Ten Things: What to Read and Where to Look for the Best News

Because I am currently interning at Religion & Politics, an online news journal and a project of the John C. Danforth Center on Religion & Politics at Washington University in St. Louis, I read a lot of news every day. As in, it’s my job to read the news for several hours (see the results of all that hard work here). I’ve always been interested in journalism; I read the Chicago Tribune, and then later the The Wall Street Journal, every morning in high school. Now, because of blogs, news sites have the incentive to keep online content (mostly) free. If content isn’t free, I sign up for a free trial (and remember to cancel in time) or use some of these tricks to get my news without paying. So, I don’t even need to read the paper anymore to get all my news!

Lately, though this is always true, I’ve come across some pretty embarrassing gaffes on Facebook, where people seem to genuinely believe satirical news (as in, anyone who posted the “George Zimmerman Arrested While Visiting Ferguson” article from National Report, or as they like to call themselves, “America’s #1 Independent News Source.” Independent, indeed.). I realized, though my generation has always been told, “Don’t believe everything you read on the internet,” some people aren’t sure where to look for good news. Fortunately, it is literally my job to find good, relevant, and well-researched pieces from a variety of trustworthy sources.

Where to Look

I’d like to pass on some of my newfound news knowledge to you. Here are the top 10 news sites to look at to get the best and most accurate news every day. Some of them seem very obvious, but I’ve found that having an aggregated list (I keep a document on my browser) of news sites helps me click through and keep current faster and more efficiently.

  1. The New York Times. Obvious, but a lot of people will turn to local papers first. That’s fine, but The NYT has some of the best international and domestic hard news out there.
  2. The Washington Post. Another obvious source, but perhaps less well-known than The NYT. Fun fact: after reading up on Bob Woodward and Carl Bernstein’s amazing journalism, which exposed the Watergate scandal and showed that journalists really can stick to their guns when it comes to keeping sources confidential, I’ve always had a tiny dream of working at The WP.
  3. The Wall Street Journal. More business and tech oriented than the others, but always an interesting read.
  4. The New Yorker. Excellent long-form journalism. Reasonable op-eds.
  5. The Atlantic. Like The New Yorker, it includes mostly long-form, literary, and high-brow works. I’ve been reading The Atlantic since high school at an old English teacher’s request, and it’s always kept me well-informed and entertained.
  6. Slate. Opinionated, interesting pieces that always attack hot news. Read this if you want a quick (though biased) rundown of current events and pop culture. Find your favorite writers and columns so that you know you can trust the opinions you’ll inevitably steal.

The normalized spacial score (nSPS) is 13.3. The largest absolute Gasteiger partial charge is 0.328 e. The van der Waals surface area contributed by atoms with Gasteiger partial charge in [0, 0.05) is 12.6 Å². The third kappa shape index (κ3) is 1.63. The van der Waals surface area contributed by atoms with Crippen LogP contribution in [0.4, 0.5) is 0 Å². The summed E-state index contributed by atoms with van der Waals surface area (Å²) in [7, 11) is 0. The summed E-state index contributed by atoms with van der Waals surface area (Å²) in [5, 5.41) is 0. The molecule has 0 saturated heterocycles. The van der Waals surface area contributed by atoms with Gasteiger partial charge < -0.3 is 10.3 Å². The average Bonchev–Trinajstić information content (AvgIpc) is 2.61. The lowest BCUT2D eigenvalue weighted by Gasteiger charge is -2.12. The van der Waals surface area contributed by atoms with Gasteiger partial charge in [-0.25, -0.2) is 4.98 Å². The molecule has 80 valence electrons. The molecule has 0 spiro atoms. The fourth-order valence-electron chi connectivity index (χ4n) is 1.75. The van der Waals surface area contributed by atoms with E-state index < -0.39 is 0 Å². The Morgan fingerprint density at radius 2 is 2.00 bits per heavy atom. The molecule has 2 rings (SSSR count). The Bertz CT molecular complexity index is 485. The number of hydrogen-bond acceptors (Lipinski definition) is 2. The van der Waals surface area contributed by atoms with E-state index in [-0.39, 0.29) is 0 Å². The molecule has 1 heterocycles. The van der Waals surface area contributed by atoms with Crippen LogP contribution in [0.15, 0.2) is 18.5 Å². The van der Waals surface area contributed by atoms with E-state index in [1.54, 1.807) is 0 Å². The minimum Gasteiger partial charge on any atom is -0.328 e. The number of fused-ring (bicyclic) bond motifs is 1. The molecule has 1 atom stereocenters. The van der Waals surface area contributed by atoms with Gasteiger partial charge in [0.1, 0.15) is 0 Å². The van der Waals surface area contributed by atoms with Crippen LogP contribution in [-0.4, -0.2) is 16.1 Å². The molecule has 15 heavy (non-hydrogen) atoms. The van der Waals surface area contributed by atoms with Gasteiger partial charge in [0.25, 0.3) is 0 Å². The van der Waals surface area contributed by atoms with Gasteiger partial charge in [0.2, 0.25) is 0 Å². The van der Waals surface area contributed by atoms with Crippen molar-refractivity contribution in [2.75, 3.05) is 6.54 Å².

7. The Daily Beast. I really like The DB for two reasons: one, their handy and fun “cheat sheet” for a quick scoop on the day’s top stories, and two, for their witty writers.
  8. News from the Associated Press. Extremely current hard news. Not set up like a traditional news site, but it’s an excellent place to go for completely up-to-date information on news stories you (and the rest of the world) have been following.
  9. The Huffington Post. Their homepage looks like a scam, but they cover a wide variety of topics. So, you can get your frou-frou news about the “Worst Dressed at The Emmys” alongside the hard stuff.
  10. NPR. Though nobody ever really thinks of National Public Radio outside of their cars, NPR’s website offers interesting and nontraditional news coverage. It’s not necessarily the most up-to-date, but they always cover topics of interest in a way that other sites don’t. Plus, you can listen to interviews and talks while you do work!

I would also suggest signing up for a free newsletter email service such as theSkimm. It takes less than five minutes to read, and will give you a quick, digestible bite of news about important events (but be wary: five minutes of news ain’t enough to really understand a single story, let alone the most important story in a single country. So, newsletters are a good place to start, but I wouldn’t use them as the be-all, end-all. And I especially would not use them as support in a “political discussion,” otherwise known as an argument.).

Look out soon for regular posts of top articles to read for the week, as well as a list of “news” sites NOT to visit.
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2 thoughts on “Ten Things: What to Read and Where to Look for the Best News

  1. Do you form your opinions before you read the opinions of others? I find people tend to read opinions that support what they already believe and never really do much thinking of their own. I also find that most opinions expressed in the media are based on half-truths that support the ideology of whoever bought them off.

    • Because I have the time and the resources, I try to read as much hard, straight-forward, unbiased news as possible. However, I do seek out opinion pieces when i want a fuller understanding of a topic. For stories that I’m less knowledgable about, I’ll ask friends or family whom I know follow these stories or have studied subjects related to these stories for the authors, bloggers, and sites they read.

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